Jesus said to the apostles: “If you forgive the sins of any, they are forgiven them; if you retain the sins of any, they are retained”. What are the situations which would call for retention of sins and does this have anything to do with excommunicating the person?
Just to remind ourselves, the words you quote are from Our Lord in the upper room on the evening of his Resurrection. St John relates the scene:
“On the evening of that day, the first day of the week, the doors being shut where the disciples were, for fear of the Jews, Jesus came and stood among them and said to them … ‘Peace be with you. As the Father has sent me, even so I send you.’ And when he had said this, he breathed on them, and said to them, ‘Receive the Holy Spirit. If you forgive the sins of any, they are forgiven; if you retain the sins of any, they are retained’” (Jn 20:19-23).
By these words, Jesus gave the Church the great sacrament of mercy as the fruit of his death and Resurrection.
It is worth noting the role of the Holy Spirit in the forgiveness of sins. Not for nothing did Jesus first say, “Receive the Holy Spirit”.
The Holy Spirit is the paraclete, the advocate who pleads our cause before the Father and, as the spirit of love, wants all souls to be united with God.
For this reason, the priest says in the prayer before the absolution of our sins that God “sent the Holy Spirit among us for the forgiveness of sins”.
Since the apostles, and their successors, the priests in the ministry of reconciliation, had to judge whether they could forgive the sins or had to retain them, it is clear that they must first hear the sins of each person in a private confession.
Only in exceptional circumstances, which I can describe in another column, can the priest absolve sins without first having heard the person’s confession.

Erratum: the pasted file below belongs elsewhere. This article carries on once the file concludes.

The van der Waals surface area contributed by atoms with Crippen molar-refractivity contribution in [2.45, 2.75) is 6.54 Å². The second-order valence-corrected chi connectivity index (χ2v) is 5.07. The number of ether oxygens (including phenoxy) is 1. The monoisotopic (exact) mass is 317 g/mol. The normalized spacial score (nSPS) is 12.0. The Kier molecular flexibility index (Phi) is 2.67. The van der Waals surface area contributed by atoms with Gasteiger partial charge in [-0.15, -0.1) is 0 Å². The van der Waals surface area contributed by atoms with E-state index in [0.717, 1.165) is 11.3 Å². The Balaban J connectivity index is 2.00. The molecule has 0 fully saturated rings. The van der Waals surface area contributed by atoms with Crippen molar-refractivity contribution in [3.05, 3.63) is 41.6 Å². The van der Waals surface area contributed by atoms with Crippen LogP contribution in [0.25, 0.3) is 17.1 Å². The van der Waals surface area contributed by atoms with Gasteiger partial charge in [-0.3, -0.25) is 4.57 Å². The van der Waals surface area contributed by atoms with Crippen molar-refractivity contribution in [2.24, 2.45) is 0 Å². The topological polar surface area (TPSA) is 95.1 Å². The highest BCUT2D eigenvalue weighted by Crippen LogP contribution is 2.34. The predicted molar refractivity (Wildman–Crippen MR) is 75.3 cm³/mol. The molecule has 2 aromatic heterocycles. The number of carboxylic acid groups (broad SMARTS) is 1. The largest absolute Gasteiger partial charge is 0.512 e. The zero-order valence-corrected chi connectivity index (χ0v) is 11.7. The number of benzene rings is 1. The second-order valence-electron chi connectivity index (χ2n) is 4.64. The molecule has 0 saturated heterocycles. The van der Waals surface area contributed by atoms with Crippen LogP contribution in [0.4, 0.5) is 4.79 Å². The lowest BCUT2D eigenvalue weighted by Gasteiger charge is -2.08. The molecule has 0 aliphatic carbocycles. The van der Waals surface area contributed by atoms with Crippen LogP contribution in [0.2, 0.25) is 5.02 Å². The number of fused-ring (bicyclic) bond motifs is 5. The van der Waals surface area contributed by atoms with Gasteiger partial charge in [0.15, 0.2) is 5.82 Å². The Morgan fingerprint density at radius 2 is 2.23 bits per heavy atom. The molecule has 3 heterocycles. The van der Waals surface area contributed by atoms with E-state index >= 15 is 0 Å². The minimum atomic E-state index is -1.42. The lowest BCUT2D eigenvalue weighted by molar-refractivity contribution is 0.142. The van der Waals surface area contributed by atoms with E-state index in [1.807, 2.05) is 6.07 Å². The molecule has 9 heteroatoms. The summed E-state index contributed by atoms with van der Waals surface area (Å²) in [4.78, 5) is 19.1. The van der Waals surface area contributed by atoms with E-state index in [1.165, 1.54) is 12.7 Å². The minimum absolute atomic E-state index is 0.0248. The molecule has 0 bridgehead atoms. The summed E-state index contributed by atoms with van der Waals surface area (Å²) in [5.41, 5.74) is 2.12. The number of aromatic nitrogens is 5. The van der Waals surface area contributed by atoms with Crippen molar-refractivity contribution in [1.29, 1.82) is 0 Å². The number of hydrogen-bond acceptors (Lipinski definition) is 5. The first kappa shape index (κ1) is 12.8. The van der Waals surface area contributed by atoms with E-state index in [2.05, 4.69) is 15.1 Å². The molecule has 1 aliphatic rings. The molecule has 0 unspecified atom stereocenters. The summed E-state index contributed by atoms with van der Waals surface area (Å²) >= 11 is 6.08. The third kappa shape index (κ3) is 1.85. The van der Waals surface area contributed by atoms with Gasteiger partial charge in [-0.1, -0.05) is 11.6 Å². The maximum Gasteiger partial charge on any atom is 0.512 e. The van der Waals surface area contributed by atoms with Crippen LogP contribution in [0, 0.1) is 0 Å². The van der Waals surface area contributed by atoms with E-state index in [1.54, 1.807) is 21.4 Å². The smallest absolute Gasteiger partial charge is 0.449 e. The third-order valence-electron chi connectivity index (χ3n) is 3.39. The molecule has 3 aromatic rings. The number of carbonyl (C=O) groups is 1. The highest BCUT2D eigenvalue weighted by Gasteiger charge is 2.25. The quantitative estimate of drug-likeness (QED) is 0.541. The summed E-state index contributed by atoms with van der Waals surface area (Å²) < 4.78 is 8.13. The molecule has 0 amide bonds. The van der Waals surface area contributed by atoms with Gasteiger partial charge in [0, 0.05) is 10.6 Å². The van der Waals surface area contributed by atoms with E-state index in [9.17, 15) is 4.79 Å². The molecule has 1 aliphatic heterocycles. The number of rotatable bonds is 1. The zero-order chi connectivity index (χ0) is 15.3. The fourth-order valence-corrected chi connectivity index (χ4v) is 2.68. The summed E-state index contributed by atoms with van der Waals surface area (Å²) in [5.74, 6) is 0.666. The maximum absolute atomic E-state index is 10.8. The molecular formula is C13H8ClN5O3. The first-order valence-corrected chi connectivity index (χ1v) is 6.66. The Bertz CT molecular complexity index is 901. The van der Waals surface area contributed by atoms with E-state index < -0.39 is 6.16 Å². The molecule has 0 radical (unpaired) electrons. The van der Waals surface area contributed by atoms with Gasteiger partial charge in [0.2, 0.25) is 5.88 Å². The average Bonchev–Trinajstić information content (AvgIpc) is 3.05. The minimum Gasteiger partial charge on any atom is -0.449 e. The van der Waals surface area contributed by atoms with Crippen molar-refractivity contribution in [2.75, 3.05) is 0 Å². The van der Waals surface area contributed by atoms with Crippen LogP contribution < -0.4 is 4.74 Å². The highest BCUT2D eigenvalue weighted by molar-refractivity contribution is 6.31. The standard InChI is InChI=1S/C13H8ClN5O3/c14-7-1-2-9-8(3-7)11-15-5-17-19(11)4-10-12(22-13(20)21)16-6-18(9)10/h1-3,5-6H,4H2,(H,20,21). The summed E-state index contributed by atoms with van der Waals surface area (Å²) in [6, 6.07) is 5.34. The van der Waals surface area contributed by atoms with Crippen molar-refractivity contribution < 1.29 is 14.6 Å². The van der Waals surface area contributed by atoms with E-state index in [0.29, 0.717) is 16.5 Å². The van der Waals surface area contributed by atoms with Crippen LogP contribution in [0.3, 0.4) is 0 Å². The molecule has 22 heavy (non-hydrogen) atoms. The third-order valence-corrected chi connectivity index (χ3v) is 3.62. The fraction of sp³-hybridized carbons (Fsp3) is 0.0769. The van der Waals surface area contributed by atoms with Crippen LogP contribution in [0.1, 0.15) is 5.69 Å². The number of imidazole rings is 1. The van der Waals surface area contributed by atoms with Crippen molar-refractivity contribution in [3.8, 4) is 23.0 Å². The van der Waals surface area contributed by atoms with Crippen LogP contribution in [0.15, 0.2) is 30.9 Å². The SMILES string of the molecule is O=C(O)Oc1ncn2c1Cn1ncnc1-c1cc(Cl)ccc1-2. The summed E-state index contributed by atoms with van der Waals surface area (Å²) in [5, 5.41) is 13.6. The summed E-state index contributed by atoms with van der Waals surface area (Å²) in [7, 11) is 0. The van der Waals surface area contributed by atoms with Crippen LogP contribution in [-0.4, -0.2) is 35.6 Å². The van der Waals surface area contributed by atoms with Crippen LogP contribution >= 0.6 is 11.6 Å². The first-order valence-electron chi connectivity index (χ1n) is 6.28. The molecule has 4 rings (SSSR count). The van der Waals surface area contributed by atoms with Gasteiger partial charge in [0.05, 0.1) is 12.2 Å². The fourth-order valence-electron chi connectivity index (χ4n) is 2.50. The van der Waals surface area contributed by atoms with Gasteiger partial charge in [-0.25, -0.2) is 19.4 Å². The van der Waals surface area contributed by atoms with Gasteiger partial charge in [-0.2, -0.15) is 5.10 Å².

What is meant by “retaining” sins, as distinct from forgiving them? To retain in this context means not to forgive the sins. Under what circumstances would the priest not forgive someone’s sins?
Could it be that there are some sins that are so serious that they simply cannot be forgiven? No, there are no such sins. All sins, no matter how serious or how frequent, can be forgiven, provided the person is sorry for them.
Therefore, what determines whether penitents can be forgiven or not is whether they are sorry for their sins.
There are some people who, for a variety of reasons, are not sorry and have no intention of changing their behaviour.
Ordinarily these people know that because they are not sorry they cannot be forgiven either by God or by the priest, and so they do not go to confession.
When someone does go to confession, this usually implies that they are sorry for their sins and they wish to be forgiven.
For this reason it is very rare that a person who goes to confession is not forgiven. Why might this happen?
One possibility is that the person is falling repeatedly into serious sin and is making no serious effort to avoid it.
They are taking advantage of the sacrament to cleanse their soul, perhaps to be able to receive Communion, and then they go back to their habit of sin.
This is an attitude which non-Catholics sometimes attribute to Catholics and we must be very careful to avoid it.
If the confessor knows that the penitent is repeatedly confessing the same sins and he suspects that he/she is not really trying to improve, he will usually ask some questions to clarify to what extent he/she is really struggling to overcome the habit of sin.
He will also give practical advice on how to struggle more effectively. As long as the person shows that he/she is sincerely sorry and struggling, albeit unsuccessfully, he/she can be forgiven.
What is necessary for absolution is the determination and effort to struggle to overcome the sinful habit, not success in the struggle (cf J Flader, Question Time 2).
A person may take years to overcome a habit of sin, or may never fully overcome it, but as long as he/she is sincerely struggling, he/she can be forgiven.
Our Lord knows our weakness and he has given us the sacraments for that reason.
The sacraments are not rewards for virtue but help for the weak.
Another situation where sins cannot be forgiven is when the person has gone to confession simply to please a mother or spouse or some other person, and is not really sorry for his/her sins.
This will usually become clear to the priest and he will explain that he cannot forgive him/her until he/she is truly sorry.
And no, retaining sins has nothing to do with excommunication, which is imposed either by the law itself or by a bishop. A priest cannot excommunicate anyone.